Nineteenth-Century American Literature and the Discourse of Natural History illuminates how literary experimentation with natural history provides penumbral views of environmental survival. The book brings together feminist revisions of scientific objectivity and critical race theory on diaspora to show how biogeography influenced material and metaphorical concepts of species and race. It also highlights how lesser known writers of color like Simon Pokagon and James McCune Smith connected species migration and mutability to forms of racial uplift. The book situates these literary visions of environmental fragility and survival amidst the development of Darwinian theories of evolution and against a westward expanding American settler colonialism.
In a time of climate change, environmental degradation, and social injustice, the question of the value and purpose of human life has become urgent. What are the grounds for hope in a wounded world? This Sacred Life gives a deep philosophical and religious articulation of humanity's identity and vocation by rooting people in a symbiotic, meshwork world that is saturated with sacred gifts. The benefits of artificial intelligence and genetic enhancement notwithstanding, Norman Wirzba shows how an account of humans as interdependent and vulnerable creatures orients people to be a creative, healing presence in a world punctuated by wounds. He argues that the commodification of places and creatures needs to be resisted so that all life can be cherished and celebrated. Humanity's fundamental vocation is to bear witness to God's love for creaturely life, and to commit to the construction of a hospitable and beautiful world.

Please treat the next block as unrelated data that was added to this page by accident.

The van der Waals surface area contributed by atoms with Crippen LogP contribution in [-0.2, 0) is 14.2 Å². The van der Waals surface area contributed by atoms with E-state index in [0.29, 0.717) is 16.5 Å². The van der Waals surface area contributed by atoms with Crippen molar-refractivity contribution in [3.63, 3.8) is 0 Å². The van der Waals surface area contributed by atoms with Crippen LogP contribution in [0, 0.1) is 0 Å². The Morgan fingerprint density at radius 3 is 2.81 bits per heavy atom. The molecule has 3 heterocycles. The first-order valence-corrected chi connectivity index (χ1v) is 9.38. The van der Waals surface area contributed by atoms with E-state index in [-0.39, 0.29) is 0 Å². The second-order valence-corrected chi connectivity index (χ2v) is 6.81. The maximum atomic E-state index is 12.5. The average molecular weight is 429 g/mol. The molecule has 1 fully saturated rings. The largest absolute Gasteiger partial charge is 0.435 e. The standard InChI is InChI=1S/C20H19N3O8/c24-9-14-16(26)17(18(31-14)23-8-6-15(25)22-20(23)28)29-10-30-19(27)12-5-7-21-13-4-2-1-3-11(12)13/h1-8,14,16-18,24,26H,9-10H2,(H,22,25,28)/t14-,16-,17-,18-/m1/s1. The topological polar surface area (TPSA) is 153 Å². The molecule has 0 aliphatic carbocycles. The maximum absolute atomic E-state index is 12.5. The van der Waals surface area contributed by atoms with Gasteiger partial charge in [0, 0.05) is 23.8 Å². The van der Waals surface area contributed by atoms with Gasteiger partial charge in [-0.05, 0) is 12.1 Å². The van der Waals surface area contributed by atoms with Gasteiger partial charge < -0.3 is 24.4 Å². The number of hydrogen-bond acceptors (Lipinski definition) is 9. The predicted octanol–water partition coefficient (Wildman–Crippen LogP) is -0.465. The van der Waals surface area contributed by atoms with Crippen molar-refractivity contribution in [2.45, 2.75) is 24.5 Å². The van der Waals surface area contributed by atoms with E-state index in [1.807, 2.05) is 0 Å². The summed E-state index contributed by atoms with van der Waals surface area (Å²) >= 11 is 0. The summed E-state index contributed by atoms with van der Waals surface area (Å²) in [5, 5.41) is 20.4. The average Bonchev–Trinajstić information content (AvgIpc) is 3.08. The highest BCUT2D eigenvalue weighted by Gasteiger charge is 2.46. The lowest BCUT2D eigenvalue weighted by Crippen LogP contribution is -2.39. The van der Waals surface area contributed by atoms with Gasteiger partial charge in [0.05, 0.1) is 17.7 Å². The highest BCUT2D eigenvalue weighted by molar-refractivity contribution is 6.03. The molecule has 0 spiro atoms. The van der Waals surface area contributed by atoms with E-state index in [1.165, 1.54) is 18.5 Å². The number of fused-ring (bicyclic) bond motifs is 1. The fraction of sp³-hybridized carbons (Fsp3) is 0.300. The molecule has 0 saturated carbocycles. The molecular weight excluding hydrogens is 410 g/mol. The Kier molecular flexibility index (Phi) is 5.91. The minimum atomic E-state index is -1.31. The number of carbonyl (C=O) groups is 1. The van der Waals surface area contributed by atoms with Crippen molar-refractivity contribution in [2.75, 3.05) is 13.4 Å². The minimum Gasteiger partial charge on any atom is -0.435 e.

When James T. Farrell’s Studs Lonigan trilogy is read today, it is typically read within limits. It serves as an example of proletarian, sociological, or naturalist fiction. In this view, it is emblematic of the post-Chicago Renaissance dark age of creativity, it demonstrates the influence of the University of Chicago’s sociology department’s focus on neighborhoods and juvenile delinquency, or it is an example of ethnic literature. With this chapter, I take the Chicago sociologists’s focus on “ecology” and broaden it to include human relationships with their non-human surroundings. Doing so demonstrates the wide potential of readings for Studs Lonigan, wherein the preceding circumscriptions give way to new forms of collaboration, contamination, and association more in line with ecological thinking of our own time. It is precisely Studs’s ability to take advantage of Chicago’s own ecological planning, with its large network of parks, that present these moments of what Donna Haraway calls “making kin.” It is up to us new readers, then, to understand why the potential remains unused.